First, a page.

The main focus of the end user of the system is to get an improved ROI or shorter payback period. Improved financials can be offered in a number of ways — by reducing costs or improving energy production. One way of reducing costs is by embedding more functionalities into the inverter. As mentioned above, in some systems enhanced safety and monitoring may incur additional costs, but when these functionalities are included then overall system costs are lowered.

Another option is through increasing energy production. This can be done through optimizing each module or improving the efficiency of the inverter. For instance, new inverters with innovative technology can reach 99 percent CEC efficiency rating. This increased efficiency means more solar energy is turned into useable energy. But efficiency isn’t the only area that can improve production, increased system uptime is also key and this is where O&M businesses enter the value chain.

Inverter manufacturers can also impact O&M companies in many ways. Module-level monitoring and remote troubleshooting, managed by inverters, have been key over the past few years in helping O&M companies become more effective and efficient as the amount of PV systems grow and age. However, this is not the only way that inverter manufactures can provide value to O&M companies. Additional options include extended warranties and design flexibility that mitigates expensive stocking. Another key way is through building more reliable products based on more reliable components — for instance, using film instead of electrolytic capacitors to improve reliability. This helps to increase system uptime.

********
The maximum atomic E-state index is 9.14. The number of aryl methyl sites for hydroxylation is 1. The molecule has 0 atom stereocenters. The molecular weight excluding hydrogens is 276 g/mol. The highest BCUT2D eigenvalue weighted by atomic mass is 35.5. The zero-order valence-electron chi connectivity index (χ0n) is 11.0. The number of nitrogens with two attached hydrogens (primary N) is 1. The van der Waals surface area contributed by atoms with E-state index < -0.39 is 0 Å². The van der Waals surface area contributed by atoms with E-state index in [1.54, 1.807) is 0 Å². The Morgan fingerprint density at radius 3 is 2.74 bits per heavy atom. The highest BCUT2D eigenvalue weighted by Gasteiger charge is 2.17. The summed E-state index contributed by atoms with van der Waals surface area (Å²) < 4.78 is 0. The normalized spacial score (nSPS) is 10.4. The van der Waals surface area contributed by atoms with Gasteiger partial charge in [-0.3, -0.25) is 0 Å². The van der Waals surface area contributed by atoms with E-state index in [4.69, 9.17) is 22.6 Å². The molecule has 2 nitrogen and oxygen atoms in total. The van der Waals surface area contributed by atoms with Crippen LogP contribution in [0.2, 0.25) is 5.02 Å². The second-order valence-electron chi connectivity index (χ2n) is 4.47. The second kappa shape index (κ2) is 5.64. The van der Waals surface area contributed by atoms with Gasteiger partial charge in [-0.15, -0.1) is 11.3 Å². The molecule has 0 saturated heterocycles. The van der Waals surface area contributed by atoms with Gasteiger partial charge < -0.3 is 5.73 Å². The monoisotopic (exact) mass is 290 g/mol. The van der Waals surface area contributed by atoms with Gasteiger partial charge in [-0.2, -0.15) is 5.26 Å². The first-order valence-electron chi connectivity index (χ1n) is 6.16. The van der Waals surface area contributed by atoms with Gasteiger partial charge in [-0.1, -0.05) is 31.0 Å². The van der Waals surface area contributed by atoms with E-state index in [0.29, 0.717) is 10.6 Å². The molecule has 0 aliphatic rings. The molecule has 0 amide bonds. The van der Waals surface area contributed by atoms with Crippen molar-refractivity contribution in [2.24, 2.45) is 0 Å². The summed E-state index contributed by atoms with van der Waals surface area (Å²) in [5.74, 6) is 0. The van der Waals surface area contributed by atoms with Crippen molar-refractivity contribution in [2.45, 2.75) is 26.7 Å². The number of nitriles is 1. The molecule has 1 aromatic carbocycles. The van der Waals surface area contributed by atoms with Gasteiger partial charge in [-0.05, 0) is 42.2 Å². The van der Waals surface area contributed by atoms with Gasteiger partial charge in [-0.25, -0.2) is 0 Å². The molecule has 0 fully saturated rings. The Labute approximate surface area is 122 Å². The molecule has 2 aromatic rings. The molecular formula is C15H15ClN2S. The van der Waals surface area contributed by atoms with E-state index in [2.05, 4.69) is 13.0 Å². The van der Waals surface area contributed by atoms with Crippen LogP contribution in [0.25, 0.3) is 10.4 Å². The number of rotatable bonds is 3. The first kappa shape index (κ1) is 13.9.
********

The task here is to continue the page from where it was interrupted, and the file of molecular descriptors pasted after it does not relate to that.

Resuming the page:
With inverters playing a key role in providing value throughout the entire PV system, it means that the support services offered by the manufacturer might be more important than a reduction of a few cents per watt. Services such as training and post-sale technical support, are key to providing additional value throughout the value chain and not all manufacturers are necessarily poised to offer this type of support. 

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Lior Handelsman founded SolarEdge in 2006 and currently serves as our Vice President of Marketing and Product Strategy in which he is responsible for defining and steering SolarEdge’s strategic global marketing activities, media outreach, product roadmap and vision, corporate product strategy, as well global product management, and corporate business development. Prior to founding SolarEdge, Mr. Handelsman spent 11 years leading power electronics research and development teams and directing large-scale, multidisciplinary research and development projects. Mr. Handelsman holds a B.S. in Electrical Engineering (cum laude) and an MBA from the Technion, Israel’s Institute of Technology.